Gary Hart is a household name nationwide, but he’s a Colorado guy first and foremost. And his affinity for his home state doesn’t stop at the Front Range, as evidenced by his latest novel, Durango.
“I’ve always loved that town. I can’t articulate why, but when I started campaigning in ’73, it seemed like a magic place and just had a good feeling about it,” Hart said by phone from his home in Kittredge. “After I got elected (to the U.S. Senate), I came back a lot. And what I learned quickly in those years was that there’s only one issue people care about and that’s A-LP.”
A-LP is, of course, the nearly completed Animas-La Plata water project that dominated local politics from the 1970s until water started flowing into Lake Nighthorse two years ago. Hart was in the thick of the debate for his 12 years in the Senate, and his firsthand knowledge of the project carries the story of Durango. The book is peppered with real-life characters whose names have been changed, slightly, to emphasize that the book is a work of fiction. (A review of the book can be read at http://durangoherald.com/article/20120727/ARTS05/707279969/0/SEARCH/Water-project-becomes-fiction)
Hart will speak and hold an informal question-and-answer session Monday at the Durango Arts Center. While it will be hard to ignore that one big question that derailed his Presidential campaign in 1987, that’s only one small and unfortunately overblown chapter in his storied career of public service. His post-Senatorial career has taken him from Asia to the Far East to Latin America and Europe as chairman of the Threat Reduction Advisory Council for the Department of Defense.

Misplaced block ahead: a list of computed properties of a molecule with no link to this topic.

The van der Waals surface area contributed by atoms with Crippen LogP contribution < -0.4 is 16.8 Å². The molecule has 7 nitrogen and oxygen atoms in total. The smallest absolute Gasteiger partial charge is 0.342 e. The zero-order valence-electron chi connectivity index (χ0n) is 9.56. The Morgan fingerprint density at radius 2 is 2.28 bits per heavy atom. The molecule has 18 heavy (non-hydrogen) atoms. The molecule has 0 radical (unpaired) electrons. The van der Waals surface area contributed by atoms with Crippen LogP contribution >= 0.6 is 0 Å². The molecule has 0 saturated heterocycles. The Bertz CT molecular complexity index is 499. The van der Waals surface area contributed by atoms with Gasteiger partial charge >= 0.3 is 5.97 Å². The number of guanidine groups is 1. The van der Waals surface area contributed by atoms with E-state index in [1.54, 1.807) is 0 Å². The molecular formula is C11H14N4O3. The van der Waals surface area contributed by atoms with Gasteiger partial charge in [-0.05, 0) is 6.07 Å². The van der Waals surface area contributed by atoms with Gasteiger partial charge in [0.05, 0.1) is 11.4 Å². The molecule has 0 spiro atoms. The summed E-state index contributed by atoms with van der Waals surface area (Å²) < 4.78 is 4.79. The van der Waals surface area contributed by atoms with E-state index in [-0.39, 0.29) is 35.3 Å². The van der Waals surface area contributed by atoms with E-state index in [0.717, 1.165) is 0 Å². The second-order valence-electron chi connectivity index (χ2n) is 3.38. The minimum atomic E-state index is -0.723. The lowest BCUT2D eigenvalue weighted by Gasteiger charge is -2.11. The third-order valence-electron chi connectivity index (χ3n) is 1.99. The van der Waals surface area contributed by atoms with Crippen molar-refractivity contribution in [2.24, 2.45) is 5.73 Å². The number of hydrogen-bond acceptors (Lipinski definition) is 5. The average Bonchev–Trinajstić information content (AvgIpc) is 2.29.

The group is tasked with the elimination of decades worth of Cold War-era weapons of mass destruction in the U.S., Russia and other countries.
He also went back to school and earned a Ph.D. in his 60s and assists American businesses with doing business globally through his firm Hart International, Ltd.
One of the most interesting – and timely – stories the audience may hear Monday is that of Hart’s time as a member of the U.S. Commission on National Security at the end of the Clinton presidency and beginning of the George W. Bush administration.
On Sept. 6, 2001, Hart met with Secretary of State Condaleeza Rice at the White House and warned her that a terrorist attack by al-Qaida was “imminent.”
“That was 11 years ago today,” Hart said Thursday.
Five days later, the World Trade Center was a pile of rubble.
“The Bush administration paid no attention to what we had been telling them for months. I wanted to tear my hair out,” Hart said.
Monday’s visit will give the audience one of the best opportunities to gain a comprehensive understanding of A-LP. For newcomers, it will be an eye-opener into what a real, drawn-out political debate looked like in Durango. Plastic bags pale by comparison. And for those who lived it, Hart’s talk should serve as a trip down memory lane. It will be for him, anyway, as he’ll have a chance to meet old acquaintances like Fort Lewis College Professor Duane Smith, attorney Tom Shipps and even some members of the fourth estate at the Herald. All play significant roles in Durango, though Shipps was more of a consultant for Hart; Shipps was the law partner of the late Southern Ute Tribal attorney Sam Maynes, who appears in the book as Sam Maynard.
“I said to Tom, ‘I hope I haven’t overplayed the confrontation,’” Hart said. “He said, ‘If anything, you’ve understated it.’”
On Monday, Hart will give a short speech before taking questions from the audience in the DAC Theatre, then he’ll sign copies of Durango in the Barbara Conrad Gallery. Maria’s Bookshop will provide copies of the novel for sale.